Sunday, June 28, 2009

National styles of behavior

For years, one of my favorite innocent pastimes (serving no useful purpose) has consisted of comparing characteristic behavior from three nations that happen to concern me in different ways: Australia (my native land), France (my adoptive home place) and the USA (which hits me in the face every day or so on my TV and computer screens). Hardly a week goes by without my being tempted to write an article entitled It could only happen in X... where X designates one of the three above-mentioned nations. In my title, I've used the term "styles" for such idiosyncrasies. If nations had brains, I wouldn't hesitate in referring to the cases that intrigue me as national neuroses.

In Australia, a couple of weeks ago, the press published an alleged email suggesting that an automobile dealer was receiving favors from Kevin Rudd, maybe because this fellow had once made a gift of a utility vehicle to the prime minister. It was soon revealed that, like countless emails that all of us receive regularly (requesting our personal banking details, for example), this one was an amateurish fake designed to smear Rudd. But this affair is still making front-page news in the Oz media... along with the death of Michael Jackson.

In France, a case of behavior characteristic of a brain-damaged nation was provided by the president Nicolas Sarkozy himself when he used a big bag of taxpayers' money to stage an in-house show for parliamentarians and senators in the ancient royal palace of Versailles, with the aim of spreading the message that the French people will have to accept the fact that times are hard.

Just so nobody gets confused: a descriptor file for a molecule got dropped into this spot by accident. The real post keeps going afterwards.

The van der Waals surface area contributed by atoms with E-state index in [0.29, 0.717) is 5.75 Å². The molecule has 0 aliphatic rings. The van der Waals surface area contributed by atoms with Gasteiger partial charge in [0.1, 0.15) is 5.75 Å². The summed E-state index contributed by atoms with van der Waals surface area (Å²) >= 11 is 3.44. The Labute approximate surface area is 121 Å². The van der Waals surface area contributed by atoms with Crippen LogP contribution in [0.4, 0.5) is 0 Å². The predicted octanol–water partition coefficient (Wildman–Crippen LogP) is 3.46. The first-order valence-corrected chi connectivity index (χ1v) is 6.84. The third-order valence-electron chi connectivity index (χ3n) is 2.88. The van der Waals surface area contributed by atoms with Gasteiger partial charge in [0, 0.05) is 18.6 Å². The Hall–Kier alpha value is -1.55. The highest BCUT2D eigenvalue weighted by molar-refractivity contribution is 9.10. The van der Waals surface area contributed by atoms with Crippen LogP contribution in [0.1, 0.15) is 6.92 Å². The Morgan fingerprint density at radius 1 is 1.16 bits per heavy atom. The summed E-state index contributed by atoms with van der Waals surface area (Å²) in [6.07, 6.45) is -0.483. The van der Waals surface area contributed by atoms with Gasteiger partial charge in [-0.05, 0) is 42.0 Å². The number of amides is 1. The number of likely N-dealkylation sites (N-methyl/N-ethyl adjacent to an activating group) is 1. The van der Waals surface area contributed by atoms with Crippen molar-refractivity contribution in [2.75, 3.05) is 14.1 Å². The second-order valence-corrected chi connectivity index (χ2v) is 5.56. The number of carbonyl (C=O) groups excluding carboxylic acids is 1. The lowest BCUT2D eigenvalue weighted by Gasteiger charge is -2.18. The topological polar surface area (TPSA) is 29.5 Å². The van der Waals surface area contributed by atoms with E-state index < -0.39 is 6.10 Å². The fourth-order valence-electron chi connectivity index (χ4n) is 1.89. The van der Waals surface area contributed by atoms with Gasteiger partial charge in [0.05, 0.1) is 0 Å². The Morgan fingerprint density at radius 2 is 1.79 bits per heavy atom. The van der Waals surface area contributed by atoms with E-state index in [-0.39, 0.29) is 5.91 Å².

And the background to this sermon was a recent audit revealing that never before in the history of the 5th République, from a budget viewpoint, has the president's Elysées Palace lived so extravagantly. As a young queen with her head in the clouds (prior to falling into a basket) might have said: "The people are crying out for a better deal, more jobs, increased purchasing power and overall prosperity? Let them admire us, eat cake and listen to my sweet songs!"

In America (only in America, to use CNN-talk), another story of sinful sex has come to light with the brief disappearance of Mark Sanford, the Republican governor of South Carolina.

Believe it or not, he was down in Argentina with a lady friend, following up on an encounter established during a state-funded economic-development trip. "She's no lady; she's an economical female contact."

I liked a joke from the senator John Kerry, whom we don't normally imagine as the funniest celebrity in the US: "Too bad, if a governor had to go missing, it couldn’t have been the governor of Alaska. You know, Sarah Palin." Meanwhile, we are told that Sanford's dear old mother is praying for him, whereas Sanford's wife didn't give a screw about where he might have been. "Don't pray for me, Argentina." As for Sanford himself, he has promised his electors to reimburse the cost of his fact-finding mission to the land of Evita Peron.

As I said, the common feature of these three trivial happenings is that each one could only ever have occurred in the land where it did in fact take place. Can you imagine Kevin Rudd disappearing for a week in Bali, say, with a mysterious local lass? Or Sarkozy getting into trouble because a friend gave him an old 2-horsepower Citroën? Or Obama renting a palace in Las Vegas to make a down-to-earth policy statement? Who are the idiots who claim that the world has become a more uniform place, where everything's the same?

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